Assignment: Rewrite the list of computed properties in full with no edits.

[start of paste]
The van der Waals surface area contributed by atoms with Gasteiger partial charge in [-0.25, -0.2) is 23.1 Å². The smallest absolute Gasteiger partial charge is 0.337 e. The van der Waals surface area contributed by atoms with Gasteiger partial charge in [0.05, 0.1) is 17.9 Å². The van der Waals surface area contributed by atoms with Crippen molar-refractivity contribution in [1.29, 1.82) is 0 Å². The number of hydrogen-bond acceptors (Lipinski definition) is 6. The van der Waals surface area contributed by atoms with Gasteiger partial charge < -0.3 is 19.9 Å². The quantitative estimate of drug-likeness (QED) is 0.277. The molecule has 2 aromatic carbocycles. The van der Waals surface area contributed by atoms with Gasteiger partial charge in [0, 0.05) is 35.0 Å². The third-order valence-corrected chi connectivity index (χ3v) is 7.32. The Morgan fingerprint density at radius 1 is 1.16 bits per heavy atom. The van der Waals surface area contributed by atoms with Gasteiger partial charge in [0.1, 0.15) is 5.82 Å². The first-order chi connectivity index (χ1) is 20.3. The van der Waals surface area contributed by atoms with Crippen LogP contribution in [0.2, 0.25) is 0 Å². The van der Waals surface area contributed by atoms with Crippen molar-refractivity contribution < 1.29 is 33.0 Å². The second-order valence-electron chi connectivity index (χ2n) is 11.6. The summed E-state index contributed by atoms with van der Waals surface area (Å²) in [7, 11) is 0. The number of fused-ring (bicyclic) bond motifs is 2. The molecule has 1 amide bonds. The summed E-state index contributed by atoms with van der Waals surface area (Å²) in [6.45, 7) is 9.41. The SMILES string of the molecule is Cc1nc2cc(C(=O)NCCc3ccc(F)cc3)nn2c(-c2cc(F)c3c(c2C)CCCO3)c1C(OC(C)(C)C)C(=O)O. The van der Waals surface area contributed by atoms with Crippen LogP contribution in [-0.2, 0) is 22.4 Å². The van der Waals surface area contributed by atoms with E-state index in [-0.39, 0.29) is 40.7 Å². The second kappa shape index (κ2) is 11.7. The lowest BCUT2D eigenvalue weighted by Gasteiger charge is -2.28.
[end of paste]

The van der Waals surface area contributed by atoms with Gasteiger partial charge in [-0.25, -0.2) is 23.1 Å². The smallest absolute Gasteiger partial charge is 0.337 e. The van der Waals surface area contributed by atoms with Gasteiger partial charge in [0.05, 0.1) is 17.9 Å². The van der Waals surface area contributed by atoms with Crippen molar-refractivity contribution in [1.29, 1.82) is 0 Å². The number of hydrogen-bond acceptors (Lipinski definition) is 6. The van der Waals surface area contributed by atoms with Gasteiger partial charge < -0.3 is 19.9 Å². The quantitative estimate of drug-likeness (QED) is 0.277. The molecule has 2 aromatic carbocycles. The van der Waals surface area contributed by atoms with Gasteiger partial charge in [0, 0.05) is 35.0 Å². The third-order valence-corrected chi connectivity index (χ3v) is 7.32. The Morgan fingerprint density at radius 1 is 1.16 bits per heavy atom. The van der Waals surface area contributed by atoms with Gasteiger partial charge in [0.1, 0.15) is 5.82 Å². The first-order chi connectivity index (χ1) is 20.3. The van der Waals surface area contributed by atoms with Crippen LogP contribution in [0.2, 0.25) is 0 Å². The van der Waals surface area contributed by atoms with Crippen molar-refractivity contribution < 1.29 is 33.0 Å². The second-order valence-electron chi connectivity index (χ2n) is 11.6. The summed E-state index contributed by atoms with van der Waals surface area (Å²) in [7, 11) is 0. The number of fused-ring (bicyclic) bond motifs is 2. The molecule has 1 amide bonds. The summed E-state index contributed by atoms with van der Waals surface area (Å²) in [6.45, 7) is 9.41. The SMILES string of the molecule is Cc1nc2cc(C(=O)NCCc3ccc(F)cc3)nn2c(-c2cc(F)c3c(c2C)CCCO3)c1C(OC(C)(C)C)C(=O)O. The van der Waals surface area contributed by atoms with Crippen LogP contribution in [-0.2, 0) is 22.4 Å². The van der Waals surface area contributed by atoms with E-state index in [-0.39, 0.29) is 40.7 Å². The second kappa shape index (κ2) is 11.7. The lowest BCUT2D eigenvalue weighted by Gasteiger charge is -2.28.